This jibes with what the early adopters of the M8 found. Higher than ISO 640, it was better to shoot at 640 and underexpose. Even with only 8 bits. Back then I wondered if something was going on with analog gain between those two stops that went past a threshold with respect to either internal noise, noise pickup, or both. My cards for the M8 were "Class 6" 2 GB cards, so I probably wasn't making the pipeline go pitter-pat.
--Peter
 
Erwin Puts has his Part II of the M246 review out.

http://www.imx.nl/photo/leica/camera/styled-50/

Quoted from his article:

"The noise of the MM-II is over the whole range higher than that of the MM-I, and the definition at the limit of resolution is for most intents and purposes identical. "

"The verdict from this comparison is that the MM-II does perform in the same league as the MM-I, but any one who hoped that there would be a quantum leap in image quality between the MM-I and MM-II will be disappointed. "

I had to look at the filenames to verify that the M Monochrom images were posted 1st, followed by the M246 image being compared. The M Monochrom images look better to me; less noise and without moire in the fine details. None of these results surprise me. What surprises me: that Leica released this as a 12-bit camera. It has higher dynamic range but only has 3750 values to divide it. In film terms, this is a low-gamma camera. It takes almost 10 times the change in intensity to produce a change in the pixel as compared to the CCD in the M Monochrom. This means that fine detail in the image is lost due to the sensors inability to distinguish changes in intensity.

I will bet that the next color camera from Leica will produce better monochrome images than the M246. The M Monochrom produces better monochrome images than the M246 looking at the results from Erwin Puts. Leica needs to put 14-bit mode back into this camera. Or someone needs to publish the Button Dance for it.

If you are going to buy one- it is for the better screen, Video Mode, and commonality with the M240. Don't expect better image quality, you are not going to get it. You can't- it's only a 12-bit camera, and that is so 2002. It's about like what Leica did to the M8 by limiting it to 8-bits. Too bad.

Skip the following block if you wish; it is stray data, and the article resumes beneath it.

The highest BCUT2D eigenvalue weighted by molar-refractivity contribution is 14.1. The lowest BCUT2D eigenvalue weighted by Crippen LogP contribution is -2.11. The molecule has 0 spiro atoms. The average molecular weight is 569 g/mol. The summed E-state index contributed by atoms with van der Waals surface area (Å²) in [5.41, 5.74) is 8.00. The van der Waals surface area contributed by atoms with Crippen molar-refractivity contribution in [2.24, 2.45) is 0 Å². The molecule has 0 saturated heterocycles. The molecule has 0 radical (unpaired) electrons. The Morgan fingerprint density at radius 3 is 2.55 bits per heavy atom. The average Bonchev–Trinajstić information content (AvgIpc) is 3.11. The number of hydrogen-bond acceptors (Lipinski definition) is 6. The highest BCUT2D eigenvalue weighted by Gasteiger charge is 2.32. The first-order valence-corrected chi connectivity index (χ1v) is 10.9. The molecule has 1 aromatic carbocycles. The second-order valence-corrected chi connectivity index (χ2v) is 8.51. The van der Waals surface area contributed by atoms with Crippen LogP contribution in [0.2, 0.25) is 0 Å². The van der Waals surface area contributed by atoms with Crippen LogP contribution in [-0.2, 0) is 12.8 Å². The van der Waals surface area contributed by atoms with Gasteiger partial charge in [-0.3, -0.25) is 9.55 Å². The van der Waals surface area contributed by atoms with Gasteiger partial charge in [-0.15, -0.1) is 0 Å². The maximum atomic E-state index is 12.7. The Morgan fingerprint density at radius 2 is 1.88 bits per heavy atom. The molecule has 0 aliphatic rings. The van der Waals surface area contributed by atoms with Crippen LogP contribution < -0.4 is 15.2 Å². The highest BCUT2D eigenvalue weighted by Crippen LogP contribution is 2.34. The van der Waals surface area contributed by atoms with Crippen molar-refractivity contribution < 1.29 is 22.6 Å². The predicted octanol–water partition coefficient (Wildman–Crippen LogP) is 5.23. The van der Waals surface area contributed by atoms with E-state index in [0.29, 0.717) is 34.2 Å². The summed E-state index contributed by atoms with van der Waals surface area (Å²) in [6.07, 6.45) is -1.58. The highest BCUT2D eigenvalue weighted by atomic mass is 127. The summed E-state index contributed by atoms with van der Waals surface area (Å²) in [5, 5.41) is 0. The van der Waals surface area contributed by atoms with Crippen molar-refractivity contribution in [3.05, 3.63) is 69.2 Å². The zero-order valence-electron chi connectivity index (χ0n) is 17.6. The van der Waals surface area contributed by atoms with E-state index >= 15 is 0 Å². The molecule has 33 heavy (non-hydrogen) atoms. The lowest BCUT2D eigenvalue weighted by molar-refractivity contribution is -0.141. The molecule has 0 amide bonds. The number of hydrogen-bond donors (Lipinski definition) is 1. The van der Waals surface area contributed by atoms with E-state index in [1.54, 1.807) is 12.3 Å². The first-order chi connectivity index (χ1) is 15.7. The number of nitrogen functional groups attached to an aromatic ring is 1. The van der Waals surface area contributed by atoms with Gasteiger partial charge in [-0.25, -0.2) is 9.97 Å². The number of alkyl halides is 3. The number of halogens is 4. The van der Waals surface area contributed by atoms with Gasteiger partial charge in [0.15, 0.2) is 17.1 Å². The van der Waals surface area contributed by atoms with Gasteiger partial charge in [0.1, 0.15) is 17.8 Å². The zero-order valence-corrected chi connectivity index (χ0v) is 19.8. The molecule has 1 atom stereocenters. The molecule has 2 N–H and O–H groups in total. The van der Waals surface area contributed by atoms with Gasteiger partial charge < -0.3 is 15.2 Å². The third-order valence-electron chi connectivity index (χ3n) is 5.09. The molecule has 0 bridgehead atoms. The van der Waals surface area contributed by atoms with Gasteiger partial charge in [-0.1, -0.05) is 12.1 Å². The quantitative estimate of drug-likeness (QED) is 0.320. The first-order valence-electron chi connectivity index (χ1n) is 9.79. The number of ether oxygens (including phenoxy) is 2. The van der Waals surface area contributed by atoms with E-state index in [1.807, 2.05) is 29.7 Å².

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Part 3 is up-

http://www.imx.nl/photo/leica/camera/styled-51/

None of the results surprise me. I will be interested in his take on 12bit vs 14bit in his next part. There is a relationship between spatial resolution and bit-depth. Increased spatial resolution requires increased bit-depth to differentiate small changes in intensity. Watts/Steradian. I did a lot of converting raw image data to radiated energy using units of measure of watts/steradian. 35 years ago.
 
Part 3 gives the answer of why the Erwin Puts review seems so contrary to others: he uses lower levels of light that require longer shutter speeds at lower ISO. The difference is in the noise characteristics of CMOS and CCD sensors. Is the test fair? In low-light situations where you need High-ISO, there is not going to be a lot of contrast. Having the 14-bit images lends itself to a lot of post-processing to reduce Gaussian noise. The 12-bit Pattern noise of the M246 will require some careful thought with regard to fill-lighting. You don't shoot High-ISO in good light.

CMOS sensors have the analog to digital converters integrated into the chip; CCD sensors require an off-chip analog-to-digital conversion. This "system" noise is most likely less on the CMOS sensor than the CCD, and is a constant per image for a given ISO.